• Arthritis. Unfortunately, studies regarding CBD and arthritis used mostly rat models. One study, wherein CBD gel that was transdermally administered, showed the therapeutic potential of CBD in relieving arthritis-related pain and inflammation (Hammell, DC, et al. 2015). A 2017 study by Philpott HT., et al, supports this claim with their own experiment that showed the local administration of CBD (via topical application, three sets of noxious rotation lasting five seconds at five minutes apart) was able to block osteoarthritis-related pain, and prophylactic treatment would prevent pain development and nerve damage in the afflicted joints.

Finally, the first clinical controlled trial for cannabis-based medicine (CBM) in rheumatoid arthritis (RA) was conducted in 2006. Sativex spray (oral intake) was used involving RA in human patients with it producing statistically significant improvements in pain on movement, at rest and sleep quality (Blake, DR. et al. 2006).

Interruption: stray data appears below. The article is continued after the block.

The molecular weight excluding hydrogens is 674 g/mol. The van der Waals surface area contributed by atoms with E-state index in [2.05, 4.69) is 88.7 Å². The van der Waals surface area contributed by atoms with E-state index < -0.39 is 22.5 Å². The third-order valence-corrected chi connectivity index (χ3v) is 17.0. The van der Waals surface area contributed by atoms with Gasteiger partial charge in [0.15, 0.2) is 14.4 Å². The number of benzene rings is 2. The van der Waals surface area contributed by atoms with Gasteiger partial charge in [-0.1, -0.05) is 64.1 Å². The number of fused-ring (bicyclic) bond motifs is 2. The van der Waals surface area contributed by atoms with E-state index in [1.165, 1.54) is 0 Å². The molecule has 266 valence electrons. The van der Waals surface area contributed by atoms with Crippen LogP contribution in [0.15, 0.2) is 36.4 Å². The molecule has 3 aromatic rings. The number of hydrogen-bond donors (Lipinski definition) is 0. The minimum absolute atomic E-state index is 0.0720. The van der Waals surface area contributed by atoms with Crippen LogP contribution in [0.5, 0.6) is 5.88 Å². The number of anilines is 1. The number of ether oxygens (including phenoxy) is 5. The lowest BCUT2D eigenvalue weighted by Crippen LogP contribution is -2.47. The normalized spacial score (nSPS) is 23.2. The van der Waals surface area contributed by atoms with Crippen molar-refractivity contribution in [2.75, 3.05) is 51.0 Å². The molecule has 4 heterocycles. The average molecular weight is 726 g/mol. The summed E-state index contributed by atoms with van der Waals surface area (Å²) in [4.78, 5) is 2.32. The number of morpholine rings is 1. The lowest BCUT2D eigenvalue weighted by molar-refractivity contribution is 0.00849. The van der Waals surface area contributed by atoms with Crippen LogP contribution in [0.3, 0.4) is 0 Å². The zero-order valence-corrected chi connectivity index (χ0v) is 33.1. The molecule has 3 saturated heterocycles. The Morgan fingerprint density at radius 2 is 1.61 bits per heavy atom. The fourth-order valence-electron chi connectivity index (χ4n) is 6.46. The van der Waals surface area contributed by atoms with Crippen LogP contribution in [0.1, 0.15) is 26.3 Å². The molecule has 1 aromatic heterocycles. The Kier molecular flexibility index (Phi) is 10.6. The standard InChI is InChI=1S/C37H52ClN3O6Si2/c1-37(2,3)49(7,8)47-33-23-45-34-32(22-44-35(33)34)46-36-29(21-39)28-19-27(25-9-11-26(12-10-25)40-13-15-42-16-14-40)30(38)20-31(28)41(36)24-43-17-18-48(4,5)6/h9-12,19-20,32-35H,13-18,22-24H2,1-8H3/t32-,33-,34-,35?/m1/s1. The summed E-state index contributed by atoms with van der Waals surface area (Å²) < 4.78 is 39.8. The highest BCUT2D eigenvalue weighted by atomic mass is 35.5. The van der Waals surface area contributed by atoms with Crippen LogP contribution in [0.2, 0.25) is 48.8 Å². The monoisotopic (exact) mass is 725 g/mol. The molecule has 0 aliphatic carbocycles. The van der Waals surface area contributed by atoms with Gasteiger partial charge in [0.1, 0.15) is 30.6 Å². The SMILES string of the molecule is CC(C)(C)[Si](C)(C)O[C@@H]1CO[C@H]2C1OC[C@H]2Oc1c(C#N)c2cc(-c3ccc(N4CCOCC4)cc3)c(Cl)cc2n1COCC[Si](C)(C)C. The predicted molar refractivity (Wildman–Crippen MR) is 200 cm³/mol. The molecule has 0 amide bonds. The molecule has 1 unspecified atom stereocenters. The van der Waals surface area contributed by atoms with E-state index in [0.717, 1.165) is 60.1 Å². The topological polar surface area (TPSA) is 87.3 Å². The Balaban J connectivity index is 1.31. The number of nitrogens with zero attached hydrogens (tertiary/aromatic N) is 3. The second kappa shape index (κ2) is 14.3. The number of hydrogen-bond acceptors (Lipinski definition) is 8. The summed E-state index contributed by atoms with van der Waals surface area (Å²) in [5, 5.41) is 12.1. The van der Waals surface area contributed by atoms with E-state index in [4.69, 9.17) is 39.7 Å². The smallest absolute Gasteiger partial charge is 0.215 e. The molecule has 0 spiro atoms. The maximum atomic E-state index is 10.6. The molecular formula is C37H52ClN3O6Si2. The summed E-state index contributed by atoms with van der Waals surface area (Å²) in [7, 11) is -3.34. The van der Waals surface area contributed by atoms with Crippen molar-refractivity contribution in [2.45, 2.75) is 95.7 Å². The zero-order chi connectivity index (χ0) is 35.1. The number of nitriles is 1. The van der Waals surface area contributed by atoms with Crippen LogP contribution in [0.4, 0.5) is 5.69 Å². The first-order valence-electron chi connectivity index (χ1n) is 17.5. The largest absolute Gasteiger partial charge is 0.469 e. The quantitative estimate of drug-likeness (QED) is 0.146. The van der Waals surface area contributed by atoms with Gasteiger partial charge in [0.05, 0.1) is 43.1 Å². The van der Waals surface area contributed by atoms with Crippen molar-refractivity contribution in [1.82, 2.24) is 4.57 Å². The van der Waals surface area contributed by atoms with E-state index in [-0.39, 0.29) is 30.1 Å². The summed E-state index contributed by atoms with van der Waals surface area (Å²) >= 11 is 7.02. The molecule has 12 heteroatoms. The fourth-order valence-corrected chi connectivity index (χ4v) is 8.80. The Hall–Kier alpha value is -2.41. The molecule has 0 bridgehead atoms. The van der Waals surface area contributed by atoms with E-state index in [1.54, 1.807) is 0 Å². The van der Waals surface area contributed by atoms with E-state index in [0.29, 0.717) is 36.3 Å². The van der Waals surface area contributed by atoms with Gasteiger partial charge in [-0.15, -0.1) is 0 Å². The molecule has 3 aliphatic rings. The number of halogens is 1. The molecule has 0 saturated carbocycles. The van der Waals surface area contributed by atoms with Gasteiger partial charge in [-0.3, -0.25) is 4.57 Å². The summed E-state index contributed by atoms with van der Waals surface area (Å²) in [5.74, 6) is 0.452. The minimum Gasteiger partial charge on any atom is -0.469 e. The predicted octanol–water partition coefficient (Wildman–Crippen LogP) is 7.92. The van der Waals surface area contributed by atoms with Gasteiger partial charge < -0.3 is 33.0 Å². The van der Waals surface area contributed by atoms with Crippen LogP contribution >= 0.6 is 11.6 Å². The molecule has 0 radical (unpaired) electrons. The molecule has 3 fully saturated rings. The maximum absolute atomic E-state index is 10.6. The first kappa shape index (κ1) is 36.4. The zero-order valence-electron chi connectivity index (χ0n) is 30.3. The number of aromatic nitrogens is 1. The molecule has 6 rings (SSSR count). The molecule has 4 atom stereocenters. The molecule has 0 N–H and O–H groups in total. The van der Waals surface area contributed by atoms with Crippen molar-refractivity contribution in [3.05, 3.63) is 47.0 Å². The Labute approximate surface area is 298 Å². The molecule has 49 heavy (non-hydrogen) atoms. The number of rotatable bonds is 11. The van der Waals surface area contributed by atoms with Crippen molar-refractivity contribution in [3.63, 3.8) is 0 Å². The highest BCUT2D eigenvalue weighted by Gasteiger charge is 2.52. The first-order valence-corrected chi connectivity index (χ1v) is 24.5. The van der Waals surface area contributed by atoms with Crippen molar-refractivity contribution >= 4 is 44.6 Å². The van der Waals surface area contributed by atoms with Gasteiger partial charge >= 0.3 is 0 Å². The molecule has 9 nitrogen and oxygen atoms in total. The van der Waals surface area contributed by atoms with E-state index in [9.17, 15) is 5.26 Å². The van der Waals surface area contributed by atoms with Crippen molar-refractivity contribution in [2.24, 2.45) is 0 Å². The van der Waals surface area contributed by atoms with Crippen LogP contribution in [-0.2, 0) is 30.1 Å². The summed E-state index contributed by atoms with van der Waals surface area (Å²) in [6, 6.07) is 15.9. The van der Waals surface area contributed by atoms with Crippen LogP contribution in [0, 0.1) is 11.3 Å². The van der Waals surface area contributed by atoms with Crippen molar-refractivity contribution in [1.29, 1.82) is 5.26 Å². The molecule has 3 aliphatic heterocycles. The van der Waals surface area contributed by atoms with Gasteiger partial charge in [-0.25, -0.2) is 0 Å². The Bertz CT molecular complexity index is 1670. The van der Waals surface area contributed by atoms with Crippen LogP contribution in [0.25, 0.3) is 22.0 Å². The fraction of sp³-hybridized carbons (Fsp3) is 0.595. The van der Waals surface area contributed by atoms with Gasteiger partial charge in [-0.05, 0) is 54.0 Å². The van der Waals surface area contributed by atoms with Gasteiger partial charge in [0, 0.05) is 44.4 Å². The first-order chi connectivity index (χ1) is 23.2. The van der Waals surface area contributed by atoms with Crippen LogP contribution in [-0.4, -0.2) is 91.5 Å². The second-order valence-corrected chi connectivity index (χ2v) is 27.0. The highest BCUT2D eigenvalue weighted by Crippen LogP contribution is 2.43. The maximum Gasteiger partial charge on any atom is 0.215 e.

• Multiple Sclerosis. Luckily, there are some studies available for People with Multiple Sclerosis (PwMS) and CBD. It has been proven to lessen MS-related pain and spasticity. In fact, the Department of Health of the Government of Australia had already released a list of suggested cannabinoid product and their dosage, including but not limited to CBD.

For THC:CBD extracts dosage is: 2.5mg and 12.5mg of THC, and 0.8mg to 1.8mg CBD (capsule form to be taken 2-4 times a day) OR 2.5mg THC and 2.5mg CBD (sublingual form up to 48 times per day). Mayo Clinic suggests 2.5–120mg THC:CBD combination (daily for two to 15 weeks, taken orally). For CBD extract alone, the dosage is 2.5mg of CBD (spray form up to 48 sprays per day).

 For Anxiety